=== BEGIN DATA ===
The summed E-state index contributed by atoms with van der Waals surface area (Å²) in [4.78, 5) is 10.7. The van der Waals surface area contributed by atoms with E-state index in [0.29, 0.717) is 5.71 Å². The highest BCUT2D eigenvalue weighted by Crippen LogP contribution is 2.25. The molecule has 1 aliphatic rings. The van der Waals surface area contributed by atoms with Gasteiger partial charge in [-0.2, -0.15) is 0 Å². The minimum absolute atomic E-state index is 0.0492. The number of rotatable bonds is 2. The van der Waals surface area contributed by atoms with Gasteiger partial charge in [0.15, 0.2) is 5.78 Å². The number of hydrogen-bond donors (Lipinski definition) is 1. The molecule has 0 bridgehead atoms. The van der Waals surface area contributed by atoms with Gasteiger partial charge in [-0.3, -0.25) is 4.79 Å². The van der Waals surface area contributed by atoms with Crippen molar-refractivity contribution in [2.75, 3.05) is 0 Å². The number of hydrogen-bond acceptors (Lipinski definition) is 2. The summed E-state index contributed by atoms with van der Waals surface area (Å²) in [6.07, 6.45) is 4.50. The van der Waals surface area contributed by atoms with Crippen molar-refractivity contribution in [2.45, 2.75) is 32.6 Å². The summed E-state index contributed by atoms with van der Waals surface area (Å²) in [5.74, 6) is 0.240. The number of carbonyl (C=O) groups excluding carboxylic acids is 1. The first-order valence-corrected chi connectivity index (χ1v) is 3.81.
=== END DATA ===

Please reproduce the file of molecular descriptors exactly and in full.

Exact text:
The summed E-state index contributed by atoms with van der Waals surface area (Å²) in [4.78, 5) is 10.7. The van der Waals surface area contributed by atoms with E-state index in [0.29, 0.717) is 5.71 Å². The highest BCUT2D eigenvalue weighted by Crippen LogP contribution is 2.25. The molecule has 1 aliphatic rings. The van der Waals surface area contributed by atoms with Gasteiger partial charge in [-0.2, -0.15) is 0 Å². The minimum absolute atomic E-state index is 0.0492. The number of rotatable bonds is 2. The van der Waals surface area contributed by atoms with Gasteiger partial charge in [0.15, 0.2) is 5.78 Å². The number of hydrogen-bond donors (Lipinski definition) is 1. The molecule has 0 bridgehead atoms. The van der Waals surface area contributed by atoms with Gasteiger partial charge in [-0.3, -0.25) is 4.79 Å². The van der Waals surface area contributed by atoms with Crippen molar-refractivity contribution in [2.75, 3.05) is 0 Å². The number of hydrogen-bond acceptors (Lipinski definition) is 2. The summed E-state index contributed by atoms with van der Waals surface area (Å²) in [6.07, 6.45) is 4.50. The van der Waals surface area contributed by atoms with Crippen molar-refractivity contribution in [2.45, 2.75) is 32.6 Å². The summed E-state index contributed by atoms with van der Waals surface area (Å²) in [5.74, 6) is 0.240. The number of carbonyl (C=O) groups excluding carboxylic acids is 1. The first-order valence-corrected chi connectivity index (χ1v) is 3.81.